In addition to the dry pasta, Balls carries Contadina fresh pastas in refrigerated cases.
"The entire category has been a big growth area for us," Brown said. "People are forgoing a few hamburgers and tacos for pasta."
Nearly two-thirds of consumers keep three or more boxes of pasta in their pantry, and 11% of this group store eight or more boxes at a time, according to the American Pasta Report, produced last year by the National Pasta Association, Arlington, Va. Seventy-seven percent of people surveyed said they eat pasta at least once a week, while nearly a third eat it three or more times a week, the association reports.
Dry pasta leads the category, with sales of $1.1 billion for the 52-week period ended May 24, 1998, down 1.4% from the previous year, according to Information Resources Inc., Chicago.
During that period, sales of refrigerated pastas dropped 6.7% to $153.7 million. Refrigerated pasta appeals to consumers seeking healthier and fresher food items. Its higher price and shorter shelf life, however, can be a deterrent for some shoppers.
Frozen-pasta sales, which rose 2.5% to $257.4 million during that period, are expected to climb over the next few years, fueled by sales of frozen ravioli and tortellini. By 2006, manufacturers' sales of frozen pasta will grow by 8% per year to reach $620 million, according to an analysis of the U.S. pasta market by Business Trend Analysts, Commack, N.Y.
Although dry sales were down slightly, retailers are still reporting healthy activity in the pasta aisle.
"In some areas, we're seeing double-digit growth over the past year," said Bryan Ryckeley, grocery buyer with H.G. Hill Stores, a Nashville, Tenn.-based chain of 14 stores. "Pasta is almost the perfect home meal."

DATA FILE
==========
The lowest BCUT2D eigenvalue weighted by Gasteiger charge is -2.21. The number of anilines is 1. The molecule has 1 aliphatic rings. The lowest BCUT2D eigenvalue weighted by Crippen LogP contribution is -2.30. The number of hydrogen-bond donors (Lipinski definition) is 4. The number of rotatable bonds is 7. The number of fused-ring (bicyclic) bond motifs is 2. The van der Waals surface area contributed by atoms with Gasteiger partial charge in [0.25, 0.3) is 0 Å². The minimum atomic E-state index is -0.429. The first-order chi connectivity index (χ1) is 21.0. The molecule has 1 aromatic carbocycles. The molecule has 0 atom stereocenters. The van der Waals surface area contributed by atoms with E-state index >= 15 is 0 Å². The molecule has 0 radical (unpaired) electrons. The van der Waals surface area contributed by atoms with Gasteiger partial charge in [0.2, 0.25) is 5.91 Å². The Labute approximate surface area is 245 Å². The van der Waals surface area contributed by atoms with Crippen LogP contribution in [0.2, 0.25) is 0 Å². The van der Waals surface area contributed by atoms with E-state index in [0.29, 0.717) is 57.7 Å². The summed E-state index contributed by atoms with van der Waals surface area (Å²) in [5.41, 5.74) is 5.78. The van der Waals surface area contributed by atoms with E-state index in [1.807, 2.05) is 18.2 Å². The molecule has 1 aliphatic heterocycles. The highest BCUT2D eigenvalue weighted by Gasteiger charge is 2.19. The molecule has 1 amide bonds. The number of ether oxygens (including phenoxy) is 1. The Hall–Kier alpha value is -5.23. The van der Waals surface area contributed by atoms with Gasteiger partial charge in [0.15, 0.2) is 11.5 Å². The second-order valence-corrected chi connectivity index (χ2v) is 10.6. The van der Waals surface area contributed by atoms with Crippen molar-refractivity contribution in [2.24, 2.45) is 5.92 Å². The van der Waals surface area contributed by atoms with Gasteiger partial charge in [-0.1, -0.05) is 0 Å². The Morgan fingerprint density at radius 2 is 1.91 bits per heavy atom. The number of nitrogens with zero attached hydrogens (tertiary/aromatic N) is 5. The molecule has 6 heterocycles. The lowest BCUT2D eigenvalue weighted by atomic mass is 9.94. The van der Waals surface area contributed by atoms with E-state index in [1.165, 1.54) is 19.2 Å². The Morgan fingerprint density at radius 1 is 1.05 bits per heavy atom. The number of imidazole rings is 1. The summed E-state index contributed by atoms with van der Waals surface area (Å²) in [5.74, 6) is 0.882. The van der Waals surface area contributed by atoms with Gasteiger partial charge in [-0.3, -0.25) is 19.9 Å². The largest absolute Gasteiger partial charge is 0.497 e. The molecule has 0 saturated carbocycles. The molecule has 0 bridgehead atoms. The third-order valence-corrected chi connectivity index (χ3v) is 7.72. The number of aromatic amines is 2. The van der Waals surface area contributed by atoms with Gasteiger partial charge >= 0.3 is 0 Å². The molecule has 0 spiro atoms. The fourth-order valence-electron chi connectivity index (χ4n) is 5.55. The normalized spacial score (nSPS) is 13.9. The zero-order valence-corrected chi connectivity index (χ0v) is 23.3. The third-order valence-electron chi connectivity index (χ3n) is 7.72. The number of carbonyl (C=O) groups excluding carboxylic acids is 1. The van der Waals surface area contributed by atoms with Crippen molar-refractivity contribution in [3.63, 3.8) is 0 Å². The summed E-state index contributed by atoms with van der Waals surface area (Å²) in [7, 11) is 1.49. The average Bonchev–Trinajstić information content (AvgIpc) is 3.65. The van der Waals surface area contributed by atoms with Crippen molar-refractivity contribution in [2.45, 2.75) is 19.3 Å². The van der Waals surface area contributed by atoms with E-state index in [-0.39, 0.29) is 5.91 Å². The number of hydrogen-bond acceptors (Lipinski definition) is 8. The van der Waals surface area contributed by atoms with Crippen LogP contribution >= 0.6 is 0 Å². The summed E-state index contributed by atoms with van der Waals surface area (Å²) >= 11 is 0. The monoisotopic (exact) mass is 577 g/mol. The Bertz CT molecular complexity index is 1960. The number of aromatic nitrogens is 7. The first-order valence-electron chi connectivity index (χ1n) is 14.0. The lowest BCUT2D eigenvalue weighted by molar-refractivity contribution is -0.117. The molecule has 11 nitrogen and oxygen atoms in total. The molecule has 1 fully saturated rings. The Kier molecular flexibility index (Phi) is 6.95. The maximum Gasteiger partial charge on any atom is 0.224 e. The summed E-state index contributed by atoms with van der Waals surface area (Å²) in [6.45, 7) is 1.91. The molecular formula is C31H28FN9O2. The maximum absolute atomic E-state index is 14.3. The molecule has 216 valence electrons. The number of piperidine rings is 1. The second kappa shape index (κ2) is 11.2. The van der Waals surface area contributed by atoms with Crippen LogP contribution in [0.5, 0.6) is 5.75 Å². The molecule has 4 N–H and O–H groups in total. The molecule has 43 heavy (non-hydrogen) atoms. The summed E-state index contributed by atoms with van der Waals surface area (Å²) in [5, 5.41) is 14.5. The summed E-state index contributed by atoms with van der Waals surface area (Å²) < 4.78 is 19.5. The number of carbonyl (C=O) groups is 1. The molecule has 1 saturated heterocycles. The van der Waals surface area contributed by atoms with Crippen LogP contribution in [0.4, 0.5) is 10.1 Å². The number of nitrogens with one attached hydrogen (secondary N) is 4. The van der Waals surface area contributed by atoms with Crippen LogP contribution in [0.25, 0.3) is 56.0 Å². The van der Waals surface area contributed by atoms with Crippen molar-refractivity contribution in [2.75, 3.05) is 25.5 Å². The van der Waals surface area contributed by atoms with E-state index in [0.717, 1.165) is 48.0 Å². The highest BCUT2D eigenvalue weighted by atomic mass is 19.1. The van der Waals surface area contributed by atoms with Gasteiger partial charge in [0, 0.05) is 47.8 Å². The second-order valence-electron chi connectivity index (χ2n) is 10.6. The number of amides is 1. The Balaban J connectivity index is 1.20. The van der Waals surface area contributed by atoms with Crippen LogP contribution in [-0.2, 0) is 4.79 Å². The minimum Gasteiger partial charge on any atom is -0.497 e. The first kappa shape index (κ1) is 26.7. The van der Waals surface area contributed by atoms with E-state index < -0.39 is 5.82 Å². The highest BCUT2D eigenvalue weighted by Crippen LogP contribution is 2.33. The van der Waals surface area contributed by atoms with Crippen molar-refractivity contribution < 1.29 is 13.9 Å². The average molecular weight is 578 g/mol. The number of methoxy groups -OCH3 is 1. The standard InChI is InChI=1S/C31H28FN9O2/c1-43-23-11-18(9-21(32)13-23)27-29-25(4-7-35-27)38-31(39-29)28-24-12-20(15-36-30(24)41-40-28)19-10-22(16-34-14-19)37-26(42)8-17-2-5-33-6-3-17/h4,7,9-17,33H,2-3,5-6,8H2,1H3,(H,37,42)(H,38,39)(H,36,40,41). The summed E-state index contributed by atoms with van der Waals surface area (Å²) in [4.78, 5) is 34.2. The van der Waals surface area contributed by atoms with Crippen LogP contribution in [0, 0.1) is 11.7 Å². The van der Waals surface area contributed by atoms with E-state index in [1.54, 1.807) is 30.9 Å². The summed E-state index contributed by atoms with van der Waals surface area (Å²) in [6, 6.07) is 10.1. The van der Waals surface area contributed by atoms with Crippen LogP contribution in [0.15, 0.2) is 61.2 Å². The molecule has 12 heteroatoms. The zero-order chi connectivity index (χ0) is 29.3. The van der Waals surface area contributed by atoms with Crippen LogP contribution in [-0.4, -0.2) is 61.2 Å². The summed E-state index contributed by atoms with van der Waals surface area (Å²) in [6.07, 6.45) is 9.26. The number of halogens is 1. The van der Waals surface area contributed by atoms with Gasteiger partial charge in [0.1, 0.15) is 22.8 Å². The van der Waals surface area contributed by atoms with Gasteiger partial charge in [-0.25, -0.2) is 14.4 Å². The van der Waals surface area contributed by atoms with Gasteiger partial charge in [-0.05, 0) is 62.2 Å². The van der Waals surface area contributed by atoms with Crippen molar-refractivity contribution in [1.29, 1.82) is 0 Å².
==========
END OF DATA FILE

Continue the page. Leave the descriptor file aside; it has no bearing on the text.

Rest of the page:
Retailers and manufacturers are doing their part to increase pasta sales. Through product development and cross merchandising, they have been able to maintain excitement in the category.
For example, Mallard's, a Modesto, Calif.-based fresh-pasta manufacturer, introduced Mallard's "Cooking Made Easy" meals in February 1996. Sold in the deli section, these products package fresh pasta with chicken or beef. To create a meal, the customer only has to cook the pasta and heat up the sauce. Cooking Made Easy, which serves two to three people and retails for about $5 a package, is sold at a variety of retailers, including Raley's, Albertson's, H.E. Butt and Save Mart.
At Genuardi's, pesto sauces and dressings are merchandised near the pasta to promote its use for different kinds of meals. Working with Borden, Columbus, Ohio, H.G. Hill created a special promotion that used end bunkers to display pasta, sauces, bread and other items as a meal solution.
Wild Oats often creates elaborate displays in its produce department, using fresh vegetables, olive oil, pasta sauce, pasta, bread and canned tomatoes to help customers build a meal. These displays have boosted sales, Kamibayashi said.
"You want to make them eat with their eyes," he explained. "The display sets the mood and gets them going in that direction when they walk in the store."
Wild Oats also uses endcaps and side stacks in-aisle to promote pasta, as well as demonstrations and free samples.